The buds keep the same IPX4 water resistance, but their new design makes them sportier and comfier thanks to multiple ear tips and fins to keep them tight in your ear. They may not be your go-to running buds, but they’ll work in a pinch for most any activity. Perhaps the best news is that all the improvements come with a lower MSRP than Sennheiser’s previous pair—you can thank a competitive market for that.
As for downsides, we still don’t find these buds quite as comfortable as semi-open pairs like the Jabra Elite 85t and Apple AirPods Pro, and their charging case is both heftier and bulkier than most competitors. Like Sony’s WF-1000XM4, there’s also no earbuds finder available and the buds don’t yet have multipoint connection (though it’s something Sennheiser plans to add in a firmware update).
That said, Sennheiser’s latest buds cook up a winning combination, mixing lots of features, a slimmer and sportier design, and powerful noise cancellation to go along with excellent sound. While the price is still relatively high, these are killer earbuds for music lovers who have the budget to invest.
Battery life: 5 hours with ANC (8 without), up to 28 hours with the case
Samsung’s Galaxy Buds Pro are an obvious attempt to create earbuds just as impressive for Samsung phones as Apple’s AirPods Pro are for iPhones. The gambit worked pretty dang well. Samsung’s made a feature-packed pair of earbuds bespoke for their platform that offer a lot of great features.
The big headliner for these earbuds is solid active noise cancellation. It’s not the best on the market by any means, but it does the trick, and on the other side the earbuds feature enhanced hearing via transparency mode.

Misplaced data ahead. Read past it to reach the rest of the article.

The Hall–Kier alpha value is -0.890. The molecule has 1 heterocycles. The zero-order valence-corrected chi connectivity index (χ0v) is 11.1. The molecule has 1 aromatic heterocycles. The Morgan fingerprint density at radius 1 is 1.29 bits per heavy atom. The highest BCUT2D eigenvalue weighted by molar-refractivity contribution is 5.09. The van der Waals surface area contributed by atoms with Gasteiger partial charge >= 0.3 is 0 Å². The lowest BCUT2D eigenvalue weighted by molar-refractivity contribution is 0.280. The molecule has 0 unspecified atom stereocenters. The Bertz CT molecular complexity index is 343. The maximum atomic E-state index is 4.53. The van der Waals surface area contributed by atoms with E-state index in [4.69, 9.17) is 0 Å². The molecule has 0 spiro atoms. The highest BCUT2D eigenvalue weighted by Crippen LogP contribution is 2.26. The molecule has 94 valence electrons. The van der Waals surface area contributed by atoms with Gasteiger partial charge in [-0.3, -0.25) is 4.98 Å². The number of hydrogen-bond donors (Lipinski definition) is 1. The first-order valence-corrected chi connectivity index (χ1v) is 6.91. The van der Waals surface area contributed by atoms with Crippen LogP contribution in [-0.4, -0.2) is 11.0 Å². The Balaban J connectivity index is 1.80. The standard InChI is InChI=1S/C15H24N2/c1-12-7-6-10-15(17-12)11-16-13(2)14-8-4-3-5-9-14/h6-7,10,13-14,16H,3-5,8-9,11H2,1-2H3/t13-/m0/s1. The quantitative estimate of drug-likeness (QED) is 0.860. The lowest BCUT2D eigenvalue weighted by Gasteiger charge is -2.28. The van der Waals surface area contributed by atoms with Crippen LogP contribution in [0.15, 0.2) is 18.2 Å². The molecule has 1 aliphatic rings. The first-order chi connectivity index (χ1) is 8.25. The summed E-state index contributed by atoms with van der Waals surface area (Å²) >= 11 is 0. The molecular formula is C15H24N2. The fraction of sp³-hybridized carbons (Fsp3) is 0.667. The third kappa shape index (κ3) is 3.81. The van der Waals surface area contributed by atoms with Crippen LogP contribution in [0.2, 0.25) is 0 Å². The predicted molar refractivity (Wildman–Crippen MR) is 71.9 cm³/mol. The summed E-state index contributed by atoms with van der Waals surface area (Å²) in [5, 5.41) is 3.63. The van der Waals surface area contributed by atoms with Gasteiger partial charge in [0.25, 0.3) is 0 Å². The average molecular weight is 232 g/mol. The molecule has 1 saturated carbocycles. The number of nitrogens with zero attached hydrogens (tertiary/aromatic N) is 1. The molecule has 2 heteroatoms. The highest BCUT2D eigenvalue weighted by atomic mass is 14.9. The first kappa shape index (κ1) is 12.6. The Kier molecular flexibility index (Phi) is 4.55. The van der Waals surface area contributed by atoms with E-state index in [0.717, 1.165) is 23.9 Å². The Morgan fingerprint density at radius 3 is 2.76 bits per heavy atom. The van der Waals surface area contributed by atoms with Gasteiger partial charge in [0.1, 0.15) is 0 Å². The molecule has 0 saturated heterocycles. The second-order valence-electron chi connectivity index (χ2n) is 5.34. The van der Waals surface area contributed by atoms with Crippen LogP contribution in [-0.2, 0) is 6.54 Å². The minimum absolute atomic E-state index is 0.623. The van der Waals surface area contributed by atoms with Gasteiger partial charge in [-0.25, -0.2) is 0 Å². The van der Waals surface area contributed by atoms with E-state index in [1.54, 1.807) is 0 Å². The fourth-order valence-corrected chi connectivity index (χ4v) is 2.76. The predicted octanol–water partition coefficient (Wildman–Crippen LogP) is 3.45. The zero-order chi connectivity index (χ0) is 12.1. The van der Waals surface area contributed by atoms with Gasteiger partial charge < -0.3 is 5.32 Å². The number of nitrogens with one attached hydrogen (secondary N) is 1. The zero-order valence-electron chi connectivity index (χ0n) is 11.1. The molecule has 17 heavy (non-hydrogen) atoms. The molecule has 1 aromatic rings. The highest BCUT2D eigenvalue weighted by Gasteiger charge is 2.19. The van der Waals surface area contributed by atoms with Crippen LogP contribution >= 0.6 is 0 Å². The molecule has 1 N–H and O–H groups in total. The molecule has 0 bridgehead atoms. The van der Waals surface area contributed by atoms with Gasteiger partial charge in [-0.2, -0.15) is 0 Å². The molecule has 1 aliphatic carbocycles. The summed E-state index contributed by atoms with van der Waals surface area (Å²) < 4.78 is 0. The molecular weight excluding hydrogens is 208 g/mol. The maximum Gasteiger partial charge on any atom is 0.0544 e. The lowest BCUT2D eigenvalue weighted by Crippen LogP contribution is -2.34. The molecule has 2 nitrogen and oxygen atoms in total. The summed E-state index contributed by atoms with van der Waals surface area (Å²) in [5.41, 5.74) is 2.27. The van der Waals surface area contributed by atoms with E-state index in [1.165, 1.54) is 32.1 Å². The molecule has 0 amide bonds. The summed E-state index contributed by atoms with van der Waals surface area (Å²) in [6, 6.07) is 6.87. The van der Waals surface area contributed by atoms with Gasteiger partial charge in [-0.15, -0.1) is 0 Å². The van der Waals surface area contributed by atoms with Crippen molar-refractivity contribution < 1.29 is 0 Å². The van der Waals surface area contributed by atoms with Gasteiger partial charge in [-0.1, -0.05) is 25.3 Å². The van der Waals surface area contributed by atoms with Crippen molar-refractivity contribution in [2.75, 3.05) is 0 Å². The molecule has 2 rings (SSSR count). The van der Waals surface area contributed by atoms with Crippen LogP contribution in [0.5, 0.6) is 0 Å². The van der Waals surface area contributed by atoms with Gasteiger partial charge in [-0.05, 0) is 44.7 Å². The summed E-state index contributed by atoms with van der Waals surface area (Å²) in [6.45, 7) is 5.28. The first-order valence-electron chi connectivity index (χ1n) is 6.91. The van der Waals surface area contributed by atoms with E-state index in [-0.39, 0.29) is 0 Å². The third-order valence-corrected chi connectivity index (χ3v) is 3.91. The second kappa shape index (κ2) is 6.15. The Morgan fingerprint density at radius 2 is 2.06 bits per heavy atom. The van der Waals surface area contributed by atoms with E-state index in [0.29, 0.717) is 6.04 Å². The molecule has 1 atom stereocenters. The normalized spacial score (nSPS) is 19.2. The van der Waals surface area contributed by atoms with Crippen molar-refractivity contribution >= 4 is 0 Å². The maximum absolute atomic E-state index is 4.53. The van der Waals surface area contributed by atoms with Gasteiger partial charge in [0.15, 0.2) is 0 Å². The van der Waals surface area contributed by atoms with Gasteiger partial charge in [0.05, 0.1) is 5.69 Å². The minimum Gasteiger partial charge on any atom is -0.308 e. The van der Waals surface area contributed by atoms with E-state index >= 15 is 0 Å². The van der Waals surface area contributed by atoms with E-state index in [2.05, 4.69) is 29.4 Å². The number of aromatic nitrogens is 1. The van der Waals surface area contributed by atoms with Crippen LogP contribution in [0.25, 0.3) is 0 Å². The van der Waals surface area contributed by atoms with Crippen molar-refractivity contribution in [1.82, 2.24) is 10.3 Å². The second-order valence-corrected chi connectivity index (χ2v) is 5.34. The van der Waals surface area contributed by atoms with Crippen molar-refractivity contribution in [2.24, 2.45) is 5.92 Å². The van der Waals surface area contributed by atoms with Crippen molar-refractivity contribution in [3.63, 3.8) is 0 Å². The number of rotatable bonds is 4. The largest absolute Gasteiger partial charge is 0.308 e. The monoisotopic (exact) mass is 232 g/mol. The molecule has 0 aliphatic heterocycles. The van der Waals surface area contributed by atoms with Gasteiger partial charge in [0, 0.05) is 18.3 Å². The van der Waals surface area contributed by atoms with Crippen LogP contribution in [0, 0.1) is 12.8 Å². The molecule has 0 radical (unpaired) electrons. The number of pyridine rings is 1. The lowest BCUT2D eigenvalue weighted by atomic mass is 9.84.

They also offer a truckload of other features typical of flagship earbuds, like the ability to use one bud at a time, a wireless charging case, and a Find My Earbuds function. One particularly interesting feature is Voice Detect. It’s designed to pause ANC and engage ambient mode when you speak, so you can keep in touch with those around you hands-free. However, we found it can be overzealous at times.
Most of the Galaxy Buds Pro’s top features will work for any Android phone with Samsung’s well-equipped app (not for iPhones, unfortunately). But they also saved extras for the Samsung faithful, including auto-pairing and Bixby wakeup. There’s even a 3D audio feature for the Galaxy S21 and up. In other words, it pays to be heavily invested in Samsung’s ecosystem here.
Still, these earbuds feature design traits everyone can enjoy, like IPX7 water resistance (making them dunkable) and impressive, well-balanced sound that’s as good at bumping beats as it is carving out ultra-clear detail or serving up phone calls.
There are some downsides. The fit can wear on the ears over time (and can jostle during some activities). The battery life is just ok at less than 5 hours per charge with ANC. In addition, we’ve found the case doesn’t charge the earbuds as quickly as advertised, so you’ll have to wait longer once you lose juice.
That said, Samsung has created a winner here thanks to a well-rounded feature list, impressive audio performance, and a great price that make its Galaxy Buds Pro hot contenders—especially if you’re toting around a Samsung phone.
Battery life: 4.5 hours with ANC (5 without), 24 hours with the case
Apple's AirPods Pro take everything we love about the traditional AirPods and ramp things up a notch (or three). They sound better than all Apple earbuds before them, deliver excellent noise reduction, and add proper water resistance. Plus, these are the first Apple earbuds with swappable silicone ear tips, making it easier to get a comfortable fit.
In our lab tests, we found the AirPods Pro’s noise cancellation was on par with many pricier noise-canceling headphones, with a minimal hit to battery life. Their Transparency Mode is also among the most effective and natural-sounding we’ve experienced, piping in the outside world when you want to be aware of your surroundings.